Melting ice may change world shipping
Global warming could pave the way for a boom in commercial shipping across the eastern Arctic. Use of the Northern Sea Route, which links the Atlantic and Pacific oceans, would save companies time and cut fuel costs.
But environmentalists believe this breakthrough shows just how alarmingly thin the Artic ice has become.
Two German vessels have become the first to operate what's called a commercial transit of the Northern Sea Route, also known as the Northeast Passage. The route is 5,000 kilometers shorter than going through the Suez Canal and saves fuel and up to a week on a journey from Europe to Japan.
“The important point is these aren’t Russian ships. Russians have been using the route since the 1930s. The Soviet Union always relied on icebreakers and today – if the summer is warm – there is less ice. And if the Arctic ice continues melting, the whole structure of world merchant shipping might change,” believes Karen Stepanyan, deputy director of Sovfracht shipping.
According to scientists, the once-impenetrable ice has been retreating rapidly due to rising temperatures caused by global warming. Environmentalists are cautious.
“The big picture is this: the North Pole’s ice cap is one of the planet’s defining features and in one person’s lifetime it is going to go – completely go in the summer times,” says polar explorer Pen Hadow.
“We can not avoid using the seas and oceans as a way of transportation. But it means we have to think about the mitigations of this impact – especially given that Arctic system ecosystem is very vulnerable to any interventions,” explains Nina Korobova, Managing Director of Global Carbon. “So it means that when considering in more detail the possibility of using this Northern Sea Route more often – we need to think how to do it in environmentally sound way.”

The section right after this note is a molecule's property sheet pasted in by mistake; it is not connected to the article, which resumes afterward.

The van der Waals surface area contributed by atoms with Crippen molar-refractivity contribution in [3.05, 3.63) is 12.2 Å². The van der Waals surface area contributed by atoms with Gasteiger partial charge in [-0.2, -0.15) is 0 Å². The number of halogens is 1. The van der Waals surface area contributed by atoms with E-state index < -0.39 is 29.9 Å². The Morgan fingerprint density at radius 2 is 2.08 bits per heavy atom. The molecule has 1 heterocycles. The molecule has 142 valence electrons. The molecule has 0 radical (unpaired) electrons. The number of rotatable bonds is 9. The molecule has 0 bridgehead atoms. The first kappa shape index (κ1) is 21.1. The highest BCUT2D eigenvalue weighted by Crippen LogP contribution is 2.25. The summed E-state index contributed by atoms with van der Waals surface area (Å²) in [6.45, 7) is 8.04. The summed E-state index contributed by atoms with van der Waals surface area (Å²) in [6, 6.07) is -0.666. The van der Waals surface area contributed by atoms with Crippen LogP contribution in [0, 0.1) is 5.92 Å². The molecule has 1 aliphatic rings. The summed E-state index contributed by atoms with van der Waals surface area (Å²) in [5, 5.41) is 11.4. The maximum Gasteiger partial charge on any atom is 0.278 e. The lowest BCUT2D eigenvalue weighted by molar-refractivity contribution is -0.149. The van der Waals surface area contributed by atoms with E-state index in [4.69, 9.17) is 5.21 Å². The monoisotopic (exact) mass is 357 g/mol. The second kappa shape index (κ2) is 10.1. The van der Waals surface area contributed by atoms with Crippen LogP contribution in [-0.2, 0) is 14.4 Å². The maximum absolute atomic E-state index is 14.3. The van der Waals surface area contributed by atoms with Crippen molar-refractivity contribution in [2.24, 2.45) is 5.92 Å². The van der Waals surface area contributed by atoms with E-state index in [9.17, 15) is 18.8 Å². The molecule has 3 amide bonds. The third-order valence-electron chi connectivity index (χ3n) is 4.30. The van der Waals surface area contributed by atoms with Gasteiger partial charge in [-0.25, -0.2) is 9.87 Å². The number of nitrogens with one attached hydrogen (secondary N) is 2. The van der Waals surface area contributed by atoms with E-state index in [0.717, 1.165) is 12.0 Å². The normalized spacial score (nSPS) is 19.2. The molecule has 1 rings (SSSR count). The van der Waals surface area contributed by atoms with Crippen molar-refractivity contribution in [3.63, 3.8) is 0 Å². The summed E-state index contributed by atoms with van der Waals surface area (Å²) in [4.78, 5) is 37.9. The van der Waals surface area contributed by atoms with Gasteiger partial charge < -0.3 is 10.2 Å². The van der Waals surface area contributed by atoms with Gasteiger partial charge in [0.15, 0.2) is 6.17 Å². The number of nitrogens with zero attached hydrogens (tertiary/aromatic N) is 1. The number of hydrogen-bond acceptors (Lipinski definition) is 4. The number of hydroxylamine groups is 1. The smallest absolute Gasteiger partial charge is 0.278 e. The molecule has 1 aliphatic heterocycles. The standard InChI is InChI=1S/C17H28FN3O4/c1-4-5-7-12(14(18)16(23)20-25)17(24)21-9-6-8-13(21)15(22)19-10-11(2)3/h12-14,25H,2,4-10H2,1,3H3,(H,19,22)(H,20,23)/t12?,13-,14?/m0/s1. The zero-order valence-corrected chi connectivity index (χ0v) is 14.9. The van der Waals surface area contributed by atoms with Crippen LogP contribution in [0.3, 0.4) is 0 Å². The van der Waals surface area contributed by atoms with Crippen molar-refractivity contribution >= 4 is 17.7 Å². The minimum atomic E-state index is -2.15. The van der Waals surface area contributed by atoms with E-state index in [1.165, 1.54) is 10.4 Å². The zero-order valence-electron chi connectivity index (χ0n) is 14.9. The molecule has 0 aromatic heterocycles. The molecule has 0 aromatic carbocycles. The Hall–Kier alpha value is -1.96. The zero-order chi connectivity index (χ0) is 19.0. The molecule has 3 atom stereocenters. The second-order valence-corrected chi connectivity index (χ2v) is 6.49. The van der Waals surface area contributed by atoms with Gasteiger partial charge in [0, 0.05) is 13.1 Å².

Russian Authorities and the German ship owners are keen to prove the safety and economic efficiency of the passage, and its ecological advantages. They believe it could be a valuable alternative to the Suez Canal in summer.
By using the Arctic passage, the German company saved about $300,000 per vessel, but what's more important, it claims, is the reduction in the environmental impact.
“If we had taken the southern way – let’s say for example from South Korea to a European port then the voyage time would have been 32 days. Using the Northern Sea Route it would only be 23 days; that is, nine days less. Therefore if you have less voyage time, obviously you need a lesser tanker of fuel in order to go from the port of loading to the port of destination and the port of discharging. And therefore, by using a lesser tanker you can also reduce the emission,” Verena Beckhusen, spokeswoman for Beluga Shipping GmbH told RT.
The Russian government technically opened the Northeast Passage for international vessels after the breakup of the Soviet Union, but the use of the waterway requires a permit because it crossed Russian territorial waters.
The new policy is to promote the route. Russia’s transport ministry is considering lowering the fee charged for escorting and rescue cover, as ice can still pose some difficulties on the way.